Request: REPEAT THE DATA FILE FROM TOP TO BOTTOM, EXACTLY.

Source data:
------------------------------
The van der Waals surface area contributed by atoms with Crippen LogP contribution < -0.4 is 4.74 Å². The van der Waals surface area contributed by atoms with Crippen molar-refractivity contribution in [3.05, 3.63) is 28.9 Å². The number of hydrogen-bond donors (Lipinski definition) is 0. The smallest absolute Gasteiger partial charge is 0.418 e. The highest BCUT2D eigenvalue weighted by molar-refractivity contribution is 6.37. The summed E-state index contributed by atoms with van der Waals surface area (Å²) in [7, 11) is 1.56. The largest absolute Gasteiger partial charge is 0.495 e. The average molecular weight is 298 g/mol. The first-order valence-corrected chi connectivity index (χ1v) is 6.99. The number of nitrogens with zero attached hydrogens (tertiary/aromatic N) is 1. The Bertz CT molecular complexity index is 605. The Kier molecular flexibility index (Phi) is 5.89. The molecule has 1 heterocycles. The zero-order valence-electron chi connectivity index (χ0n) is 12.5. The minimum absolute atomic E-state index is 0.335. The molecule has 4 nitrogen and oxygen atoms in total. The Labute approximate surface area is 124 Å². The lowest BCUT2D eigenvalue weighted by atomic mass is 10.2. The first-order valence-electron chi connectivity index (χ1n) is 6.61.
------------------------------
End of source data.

The van der Waals surface area contributed by atoms with Crippen LogP contribution < -0.4 is 4.74 Å². The van der Waals surface area contributed by atoms with Crippen molar-refractivity contribution in [3.05, 3.63) is 28.9 Å². The number of hydrogen-bond donors (Lipinski definition) is 0. The smallest absolute Gasteiger partial charge is 0.418 e. The highest BCUT2D eigenvalue weighted by molar-refractivity contribution is 6.37. The summed E-state index contributed by atoms with van der Waals surface area (Å²) in [7, 11) is 1.56. The largest absolute Gasteiger partial charge is 0.495 e. The average molecular weight is 298 g/mol. The first-order valence-corrected chi connectivity index (χ1v) is 6.99. The number of nitrogens with zero attached hydrogens (tertiary/aromatic N) is 1. The Bertz CT molecular complexity index is 605. The Kier molecular flexibility index (Phi) is 5.89. The molecule has 1 heterocycles. The zero-order valence-electron chi connectivity index (χ0n) is 12.5. The minimum absolute atomic E-state index is 0.335. The molecule has 4 nitrogen and oxygen atoms in total. The Labute approximate surface area is 124 Å². The lowest BCUT2D eigenvalue weighted by atomic mass is 10.2. The first-order valence-electron chi connectivity index (χ1n) is 6.61.